How Investors Determine Whether Your Business Is Worth It If you want to write a successful business plan that gets you the funding you desire, you'll first need to put on your investor cap.
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One of the first and most important moves you're going to make as an aspiring entrepreneur is putting together a solid business plan. A business plan isn't necessarily going to predict the future of your business, but it's going to serve as a blueprint for the early and middle stages of your business's development. It's also going to serve as a tool to help you attract funding and, potentially, new clients.
If you want your business plan to be even more reliable and even more attractive, you should think like an investor when drafting this document. But how is that valuable and what's the best way to do it?
Why think like an investor?
For starters, you're going to get into the head of people you might be trying to persuade. For many entrepreneurs, a business plan will function as a pitch document. Understanding how investors think and writing your business plan accordingly can increase your chances that you find a good fit.
But more than that, thinking like an investor can help you become more objective and focus on the financially practical aspects of your business. While there are a variety of different investing strategies that investors can follow, almost any investor is going to be interested in the objective potential performance of a business. If you can adopt this mindset, you'll be less likely to have your business plan worked by your emotional attachments and your personal biases.
The first step to writing your business plan with an investor mindset is understanding what investor priorities are. These are some of the most common focal points of investors reviewing business plans:
- Profitability. Every investor wants to contribute to businesses with high potential for profitability. Profitability is never a guarantee, even in a business with a great idea and a dependable target market. Savvy investors are less interested in how exciting the idea is and are more interested in how practical the idea is; what are the costs and how soon is this going to start making money?
- Scalability. Investors are also typically concerned with scalability. Your business might be right at home serving a single neighborhood, and it might make a lot of money doing so. But if you don't have expansion plans, or if you can't multiply your income in some way, there's a hard ceiling on how much money the business can make.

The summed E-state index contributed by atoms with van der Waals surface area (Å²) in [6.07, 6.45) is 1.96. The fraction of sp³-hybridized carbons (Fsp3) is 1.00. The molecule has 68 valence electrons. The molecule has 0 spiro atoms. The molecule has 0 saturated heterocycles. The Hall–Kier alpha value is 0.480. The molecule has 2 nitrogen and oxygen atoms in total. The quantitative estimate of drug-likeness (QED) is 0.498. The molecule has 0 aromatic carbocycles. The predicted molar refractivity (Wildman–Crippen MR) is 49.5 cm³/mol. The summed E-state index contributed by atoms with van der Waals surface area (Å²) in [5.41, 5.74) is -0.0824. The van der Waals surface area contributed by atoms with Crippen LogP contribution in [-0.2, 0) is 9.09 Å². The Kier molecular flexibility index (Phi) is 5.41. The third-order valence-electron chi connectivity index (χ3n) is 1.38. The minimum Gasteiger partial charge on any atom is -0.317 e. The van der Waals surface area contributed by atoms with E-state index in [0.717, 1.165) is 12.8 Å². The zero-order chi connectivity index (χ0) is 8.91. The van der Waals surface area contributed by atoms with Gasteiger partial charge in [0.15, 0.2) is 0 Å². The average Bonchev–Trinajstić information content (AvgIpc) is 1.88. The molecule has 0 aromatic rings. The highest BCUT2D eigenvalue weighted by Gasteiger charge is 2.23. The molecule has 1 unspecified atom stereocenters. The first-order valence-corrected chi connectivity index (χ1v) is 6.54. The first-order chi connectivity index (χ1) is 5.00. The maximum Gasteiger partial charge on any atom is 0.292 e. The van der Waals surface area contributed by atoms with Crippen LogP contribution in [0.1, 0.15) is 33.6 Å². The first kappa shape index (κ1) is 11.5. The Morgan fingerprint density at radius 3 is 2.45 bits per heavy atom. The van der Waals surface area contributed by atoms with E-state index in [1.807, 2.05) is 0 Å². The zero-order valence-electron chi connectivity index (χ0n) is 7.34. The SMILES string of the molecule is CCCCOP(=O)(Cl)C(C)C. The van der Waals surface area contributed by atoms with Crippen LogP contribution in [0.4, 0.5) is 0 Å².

- Risk mitigation. Every business is going to come with risks, but good investors go out of their way to analyze risk and mitigate that risk. There will always be a chance of failure, but the closer those chances are to zero, the better.
- Novelty. On some level, investors also appreciate novelty. Active investors in the venture capital field sometimes review dozens of different business plans a week and they hear hundreds of ideas every month. They gravitate to things that stand out.
The investor lens
How can you take the investor lens and use it to reshape your business plan when you're writing it?
- Research and objective data. For starters, leave your biases and intuitions at the door. Focus on research and objective data to back up all your conclusions. If you make a claim in the business plan, you need to be prepared to support it with numbers and citations. If you can't find support for your claim, don't make the claim.
- The full picture. Your product might be very sexy, but that doesn't mean it's practical. You might have a reasonable plan to scale, but your launch strategy might have fundamental flaws. Investors want to see the full picture; they don't want a "smoke and mirror" show that obfuscates the dirty details. Leave no stone unturned.
- Honest acknowledgments. Investors love to see profitable models, but they hate to see questionable or unrealistic numbers. It's much better to honestly acknowledge risks and limitations than it is to pretend they don't exist.
- The long-term future. You might have a solid plan for the first year of your business, or even the first five years. But what could this business look like a decade from now? The further ahead you plan into the future, the better (as long as you're flexible enough to accommodate changing variables like evolving technology or adaptive consumer preferences).
Individual investor differences
Every investor is unique. What makes perfect sense to one investor might flabbergast another, and one investor might prefer to see optimistic scenarios while another one prefers to see more pessimistic scenarios. If you're going to be making pitches to a specific investor, it pays to get in the mindset of that specific investor; don't be afraid to make tweaks and major changes to your business plan to better accommodate your target audience.
Overall, thinking like an investor can help you make a more robust and fully detailed business plan. Not only is it going to be more appealing to investors, but it's also going to lay the groundwork for a stable and more reliably profitable business.